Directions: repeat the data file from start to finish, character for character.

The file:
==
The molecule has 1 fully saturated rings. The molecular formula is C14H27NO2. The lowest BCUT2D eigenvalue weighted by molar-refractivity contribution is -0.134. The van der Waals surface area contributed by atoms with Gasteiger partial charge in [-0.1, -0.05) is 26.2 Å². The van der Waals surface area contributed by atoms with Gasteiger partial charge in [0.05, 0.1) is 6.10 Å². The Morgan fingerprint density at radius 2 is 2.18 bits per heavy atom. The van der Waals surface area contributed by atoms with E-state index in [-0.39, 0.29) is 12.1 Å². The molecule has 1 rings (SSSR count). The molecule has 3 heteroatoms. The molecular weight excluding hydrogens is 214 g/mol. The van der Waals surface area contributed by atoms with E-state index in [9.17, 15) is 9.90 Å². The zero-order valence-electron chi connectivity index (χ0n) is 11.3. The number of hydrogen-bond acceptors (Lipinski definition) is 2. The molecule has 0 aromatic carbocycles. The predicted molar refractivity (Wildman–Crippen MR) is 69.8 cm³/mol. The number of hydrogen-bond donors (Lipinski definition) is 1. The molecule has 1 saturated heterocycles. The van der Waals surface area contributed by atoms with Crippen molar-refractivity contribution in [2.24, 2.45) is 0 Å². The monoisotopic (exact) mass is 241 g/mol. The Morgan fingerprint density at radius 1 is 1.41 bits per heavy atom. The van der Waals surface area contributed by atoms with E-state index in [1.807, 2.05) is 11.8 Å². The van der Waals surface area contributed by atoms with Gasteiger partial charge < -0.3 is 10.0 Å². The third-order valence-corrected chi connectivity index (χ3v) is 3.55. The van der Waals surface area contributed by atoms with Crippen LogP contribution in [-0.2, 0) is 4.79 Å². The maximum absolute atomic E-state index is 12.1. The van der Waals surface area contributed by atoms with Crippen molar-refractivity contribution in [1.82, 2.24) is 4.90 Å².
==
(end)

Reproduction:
The molecule has 1 fully saturated rings. The molecular formula is C14H27NO2. The lowest BCUT2D eigenvalue weighted by molar-refractivity contribution is -0.134. The van der Waals surface area contributed by atoms with Gasteiger partial charge in [-0.1, -0.05) is 26.2 Å². The van der Waals surface area contributed by atoms with Gasteiger partial charge in [0.05, 0.1) is 6.10 Å². The Morgan fingerprint density at radius 2 is 2.18 bits per heavy atom. The van der Waals surface area contributed by atoms with E-state index in [-0.39, 0.29) is 12.1 Å². The molecule has 1 rings (SSSR count). The molecule has 3 heteroatoms. The molecular weight excluding hydrogens is 214 g/mol. The van der Waals surface area contributed by atoms with E-state index in [9.17, 15) is 9.90 Å². The zero-order valence-electron chi connectivity index (χ0n) is 11.3. The number of hydrogen-bond acceptors (Lipinski definition) is 2. The molecule has 0 aromatic carbocycles. The predicted molar refractivity (Wildman–Crippen MR) is 69.8 cm³/mol. The number of hydrogen-bond donors (Lipinski definition) is 1. The molecule has 1 saturated heterocycles. The van der Waals surface area contributed by atoms with Crippen molar-refractivity contribution in [2.24, 2.45) is 0 Å². The monoisotopic (exact) mass is 241 g/mol. The Morgan fingerprint density at radius 1 is 1.41 bits per heavy atom. The van der Waals surface area contributed by atoms with E-state index in [1.807, 2.05) is 11.8 Å². The van der Waals surface area contributed by atoms with Gasteiger partial charge < -0.3 is 10.0 Å². The third-order valence-corrected chi connectivity index (χ3v) is 3.55. The van der Waals surface area contributed by atoms with Crippen LogP contribution in [-0.2, 0) is 4.79 Å². The maximum absolute atomic E-state index is 12.1. The van der Waals surface area contributed by atoms with Crippen molar-refractivity contribution in [1.82, 2.24) is 4.90 Å².